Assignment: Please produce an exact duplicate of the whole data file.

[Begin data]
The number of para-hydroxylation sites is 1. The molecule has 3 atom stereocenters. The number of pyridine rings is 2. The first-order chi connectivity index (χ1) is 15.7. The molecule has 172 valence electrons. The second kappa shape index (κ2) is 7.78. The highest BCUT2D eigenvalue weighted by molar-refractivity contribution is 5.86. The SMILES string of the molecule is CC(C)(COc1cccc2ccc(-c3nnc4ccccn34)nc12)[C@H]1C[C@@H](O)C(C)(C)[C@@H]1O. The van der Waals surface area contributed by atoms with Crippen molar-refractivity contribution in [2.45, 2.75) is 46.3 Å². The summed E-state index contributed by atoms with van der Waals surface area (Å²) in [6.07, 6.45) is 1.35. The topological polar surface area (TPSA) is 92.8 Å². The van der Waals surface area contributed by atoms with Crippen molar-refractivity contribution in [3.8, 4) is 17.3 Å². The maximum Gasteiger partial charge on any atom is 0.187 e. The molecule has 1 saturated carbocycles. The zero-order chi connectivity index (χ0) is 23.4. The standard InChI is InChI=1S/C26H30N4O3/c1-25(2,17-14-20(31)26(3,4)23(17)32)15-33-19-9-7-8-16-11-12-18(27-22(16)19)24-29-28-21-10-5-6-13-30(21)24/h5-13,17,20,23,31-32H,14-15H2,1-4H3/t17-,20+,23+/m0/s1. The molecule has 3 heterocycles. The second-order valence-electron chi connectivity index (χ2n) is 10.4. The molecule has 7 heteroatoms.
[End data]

The number of para-hydroxylation sites is 1. The molecule has 3 atom stereocenters. The number of pyridine rings is 2. The first-order chi connectivity index (χ1) is 15.7. The molecule has 172 valence electrons. The second kappa shape index (κ2) is 7.78. The highest BCUT2D eigenvalue weighted by molar-refractivity contribution is 5.86. The SMILES string of the molecule is CC(C)(COc1cccc2ccc(-c3nnc4ccccn34)nc12)[C@H]1C[C@@H](O)C(C)(C)[C@@H]1O. The van der Waals surface area contributed by atoms with Crippen molar-refractivity contribution in [2.45, 2.75) is 46.3 Å². The summed E-state index contributed by atoms with van der Waals surface area (Å²) in [6.07, 6.45) is 1.35. The topological polar surface area (TPSA) is 92.8 Å². The van der Waals surface area contributed by atoms with Crippen molar-refractivity contribution in [3.8, 4) is 17.3 Å². The maximum Gasteiger partial charge on any atom is 0.187 e. The molecule has 1 saturated carbocycles. The zero-order chi connectivity index (χ0) is 23.4. The standard InChI is InChI=1S/C26H30N4O3/c1-25(2,17-14-20(31)26(3,4)23(17)32)15-33-19-9-7-8-16-11-12-18(27-22(16)19)24-29-28-21-10-5-6-13-30(21)24/h5-13,17,20,23,31-32H,14-15H2,1-4H3/t17-,20+,23+/m0/s1. The molecule has 3 heterocycles. The second-order valence-electron chi connectivity index (χ2n) is 10.4. The molecule has 7 heteroatoms.